skip to Main Content

Inspecting Flat Roof Coverings

Flat roof systems and coverings have evolved considerably over the years. I remember the time that rolled asphalt was used primarily for flat roof coverings. And many times that was installed incorrectly. As a home inspector, I see many flat roof coverings, even with acceptable materials installed improperly. First off, there should not be an actual “flat” roof structure. Roof structures should have some pitch. The structure should not be built with a 0/12 pitch. Keeping standing water off this type of roof is impossible even with proper drainage. Even the smallest leak will be disastrous. Low slope / flat roof structures should slope approximately ¼ inch per foot. Many inspectors refer to a low slope / flat roof structure as having a pitch of less that 4/12. Although some roof shingle manufactures will warranty their shingles (if certain underlayment is properly installed) on up to a 2/12 pitch roof. However, home inspectors will not know if the proper underlayment was installed correctly. Installing a low slope / flat roof covering is something all roofing companies say they do, however this installation involves using the proper materials with a high degree of skill. The requirements for low slope / flat roof coverings are different than a pitched roof. I normally recommend a single ply membrane.  Here are the trouble areas and what a home inspector should be looking for:

  • Ensure there is some degree of slope and proper drainage
  • If roof drains are employed closely check to ensure they are sealed
  • Look for the installation of a clamp ring drain that will seal better than a conventional drain
  • Roofing material should extend at least 8” up an joining wall or window sill
  • Roofing material should be installed 18-24” under shingles where a pitched roof joins a low slope. Ensure shingles are not installed to low and nailed into the membrane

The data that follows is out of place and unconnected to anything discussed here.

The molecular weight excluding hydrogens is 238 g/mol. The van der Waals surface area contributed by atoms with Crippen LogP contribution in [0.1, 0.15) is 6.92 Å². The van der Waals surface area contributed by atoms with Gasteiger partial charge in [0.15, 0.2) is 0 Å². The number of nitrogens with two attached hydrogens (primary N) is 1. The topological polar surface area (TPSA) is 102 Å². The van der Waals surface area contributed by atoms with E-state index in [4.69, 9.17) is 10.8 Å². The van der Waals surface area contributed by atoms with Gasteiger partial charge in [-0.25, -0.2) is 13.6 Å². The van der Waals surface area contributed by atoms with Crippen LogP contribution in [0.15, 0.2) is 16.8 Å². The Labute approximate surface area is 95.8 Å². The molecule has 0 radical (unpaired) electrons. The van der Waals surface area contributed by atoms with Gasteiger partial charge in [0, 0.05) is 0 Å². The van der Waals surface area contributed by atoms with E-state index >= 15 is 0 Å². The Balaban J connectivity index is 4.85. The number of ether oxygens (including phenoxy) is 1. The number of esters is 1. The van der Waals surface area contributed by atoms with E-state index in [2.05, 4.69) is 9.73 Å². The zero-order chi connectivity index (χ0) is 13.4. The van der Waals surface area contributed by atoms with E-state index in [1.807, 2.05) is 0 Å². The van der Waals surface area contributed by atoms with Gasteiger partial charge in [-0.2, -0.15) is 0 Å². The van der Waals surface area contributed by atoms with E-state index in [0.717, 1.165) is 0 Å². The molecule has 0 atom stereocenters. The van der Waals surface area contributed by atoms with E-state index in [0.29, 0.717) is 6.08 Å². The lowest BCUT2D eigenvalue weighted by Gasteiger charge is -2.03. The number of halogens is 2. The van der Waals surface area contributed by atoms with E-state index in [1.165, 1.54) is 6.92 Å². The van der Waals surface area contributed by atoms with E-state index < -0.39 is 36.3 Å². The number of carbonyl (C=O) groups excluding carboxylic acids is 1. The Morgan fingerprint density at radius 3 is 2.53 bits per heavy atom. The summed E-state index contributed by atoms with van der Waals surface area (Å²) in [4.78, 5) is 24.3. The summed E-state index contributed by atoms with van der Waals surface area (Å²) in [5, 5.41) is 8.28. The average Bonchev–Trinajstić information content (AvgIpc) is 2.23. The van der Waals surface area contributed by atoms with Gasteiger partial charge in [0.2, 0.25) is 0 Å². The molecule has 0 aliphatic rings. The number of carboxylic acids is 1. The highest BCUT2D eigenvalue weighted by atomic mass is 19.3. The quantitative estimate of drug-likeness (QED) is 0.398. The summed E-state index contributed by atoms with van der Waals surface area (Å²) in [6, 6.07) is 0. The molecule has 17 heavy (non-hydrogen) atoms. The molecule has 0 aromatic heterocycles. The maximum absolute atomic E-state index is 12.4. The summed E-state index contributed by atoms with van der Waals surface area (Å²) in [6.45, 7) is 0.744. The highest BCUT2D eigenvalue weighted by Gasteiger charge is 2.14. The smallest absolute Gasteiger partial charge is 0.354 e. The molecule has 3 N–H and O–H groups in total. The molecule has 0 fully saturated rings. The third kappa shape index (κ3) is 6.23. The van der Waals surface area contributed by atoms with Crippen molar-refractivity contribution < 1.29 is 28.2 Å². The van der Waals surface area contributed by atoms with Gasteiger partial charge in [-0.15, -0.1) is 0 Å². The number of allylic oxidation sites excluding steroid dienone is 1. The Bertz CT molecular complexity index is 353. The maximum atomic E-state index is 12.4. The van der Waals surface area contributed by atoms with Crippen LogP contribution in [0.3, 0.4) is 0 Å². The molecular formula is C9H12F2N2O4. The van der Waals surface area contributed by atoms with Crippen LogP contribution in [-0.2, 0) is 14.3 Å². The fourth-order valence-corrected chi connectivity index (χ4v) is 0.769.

• Lifted or bubbles in the membrane
  • Repaired areas or tar
  • Metal flashing should be used for brick walls and be let into or cut into the mortar joint
  • Stucco / EIFS; metal flashing should be used under the lower drainage section
  • Roof drains should be avoided if possible and exterior gutters or scuppers should be installed. Proper flashing should extend from the roof covering into the scupper
  • Parapets should have roofing material installed over them and capped with a metal flashing
  • Skylights should be installed with the roofing material extending up the side and capped with a proper gasket or manufacture supplied flashing
  • Penetrations should have pre-formed flashing not tar
  • The leading edge should have roofing material under the drip edge and over the fascia. Drip edge would then be sealed with another piece of roof membrane over the top of the drip edge
  • Ensure there is not a raised edge at the leading edge that would cause water to  back up or not drain properly

Related Articles:


Want To Learn More? Click HERE to Search Our Full Database Of Home Inspector Newsletters.


Brought to you by InspectCheck

Try InspectCheck for free at

Back To Top